University of Colorado
On August 22, 2012, the University of Colorado released their findings:
A University of Colorado analysis of state-by-state factors leading to the Electoral College selection of every U.S. president since 1980 forecasts that the 2012 winner will be Mitt Romney.
The key is the economy, say political science professors Kenneth Bickers of CU-Boulder and Michael Berry of CU Denver. Their prediction model stresses economic data from the 50 states and the District of Columbia, including both state and national unemployment figures as well as changes in real per capita income, among other factors.
“Based on our forecasting model, it becomes clear that the president is in electoral trouble,” said Bickers, also director of the CU in DC Internship Program.
According to their analysis, President Barack Obama will win 218 votes in the Electoral College, short of the 270 he needs. And though they chiefly focus on the Electoral College, the political scientists predict Romney will win 52.9 percent of the popular vote to Obama’s 47.1 percent, when considering only the two major political parties.
“For the last eight presidential elections, this model has correctly predicted the winner,” said Berry. “The economy has seen some improvement since President Obama took office. What remains to be seen is whether voters will consider the economy in relative or absolute terms. If it’s the former, the president may receive credit for the economy’s trajectory and win a second term. In the latter case, Romney should pick up a number of states Obama won in 2008.”
Their model correctly predicted all elections since 1980, including two years when independent candidates ran strongly, 1980 and 1992. It also correctly predicted the outcome in 2000, when Al Gore received the most popular vote but George W. Bush won the election.
Rasmussen’s daily presidential tracking poll from Thursday, September 13, 2012 indicates the post-convention bounces are already priced in. After all of the dust has cleared, it looks like Romney has regained the lead - for now anyway.
The Rasmussen Reports daily Presidential Tracking Poll for Thursday shows Mitt Romney attracting support from 47% of voters nationwide, while President Obama earns 46% of the vote. Three percent (3%) prefer some other candidate, and five percent (5%) are undecided.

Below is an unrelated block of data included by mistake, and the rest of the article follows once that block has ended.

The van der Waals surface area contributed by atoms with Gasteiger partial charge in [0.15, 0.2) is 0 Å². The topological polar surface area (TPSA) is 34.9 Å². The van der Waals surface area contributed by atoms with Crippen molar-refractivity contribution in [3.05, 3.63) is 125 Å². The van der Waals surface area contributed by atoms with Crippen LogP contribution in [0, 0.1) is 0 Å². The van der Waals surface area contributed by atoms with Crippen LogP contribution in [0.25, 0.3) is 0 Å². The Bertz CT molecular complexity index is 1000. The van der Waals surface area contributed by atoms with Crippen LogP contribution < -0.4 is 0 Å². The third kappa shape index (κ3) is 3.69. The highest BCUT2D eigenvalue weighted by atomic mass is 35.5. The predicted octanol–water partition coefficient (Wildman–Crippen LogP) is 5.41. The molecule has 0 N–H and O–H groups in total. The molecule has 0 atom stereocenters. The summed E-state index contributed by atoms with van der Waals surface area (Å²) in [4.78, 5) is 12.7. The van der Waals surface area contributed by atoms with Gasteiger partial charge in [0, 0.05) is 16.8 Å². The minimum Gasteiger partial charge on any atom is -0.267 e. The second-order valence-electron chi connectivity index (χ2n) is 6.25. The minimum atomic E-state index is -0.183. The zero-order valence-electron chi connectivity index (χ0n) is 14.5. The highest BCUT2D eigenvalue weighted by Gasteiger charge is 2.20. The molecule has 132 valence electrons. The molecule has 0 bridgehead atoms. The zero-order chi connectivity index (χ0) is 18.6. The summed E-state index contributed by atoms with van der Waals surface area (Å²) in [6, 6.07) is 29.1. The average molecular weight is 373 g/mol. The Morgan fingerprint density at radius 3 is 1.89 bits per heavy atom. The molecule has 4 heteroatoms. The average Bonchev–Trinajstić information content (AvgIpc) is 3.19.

This is the first time in a week that Romney has held even a single-point advantage. Romney is now supported by 18% of white Democrats.
Romney has solidified the GOP vote and holds a 77-point lead among Republicans. That’s slightly larger than Obama’s 72-point advantage among Democrats.
When “leaners” are included, it’s Romney 49% and Obama 47%. Leaners are those who initially indicate no preference for either candidate but express a preference for one of them in a follow-up question.
Perhaps most significantly, Republicans are once again more engaged in the election than Democrats. Forty-nine percent (49%) of GOP voters are following the race on a daily basis. Among Democrats, just 42% are that interested. Throughout 2012, Republicans have consistently held the enthusiasm advantage. However, for a few days following the Democratic National Convention in Charlotte, the president’s party caught up to the GOP on this important measure of potential turnout.
So, can Romney win? With unemployment at or greater than 8% over the past 43 months, I think most people will be willing to give Romney a shot. At this point, I’d say Romney, a successful businessman, poses far less risk to our economy than Obama. And I think most people get that.
Stick with BAC!
With QE3 now behind us, we look forward to Q3 2012 earnings and the presidential election.
BAC reports their Q3 2012 results on Wednesday, 10/17/12, just before the October options expiration on 10/19/12. With the housing market recovering, BAC could have a solid Q3.
The election is scheduled for Tuesday, 11/6/12. If Romney is named the winner, BAC, which is still terribly undervalued, could take off. At its current share price, I don't believe the unwinding of Dodd-Frank has been priced in.
If BAC’s Q3 earnings report shows signs of growth AND the red tape from Dodd-Frank is removed, then I think the stock could trade at 1x book value by the first half of 2013. That’s about $20 per share.
That said, I am still maintaining my 1/18/13 target range of $15-$20 for BAC.
That said, I am still maintaining my 1/18/13 target range of $15-$20 for BAC.
Right now, I prefer BAC LEAPS, namely near-the-money calls. If you don’t like options, then I recommend playing the stock directly. Investors should buy and build positions in BAC over time. Be sure to set reasonable trailing stops on both shares and call options.
I own various long-term positions in BAC.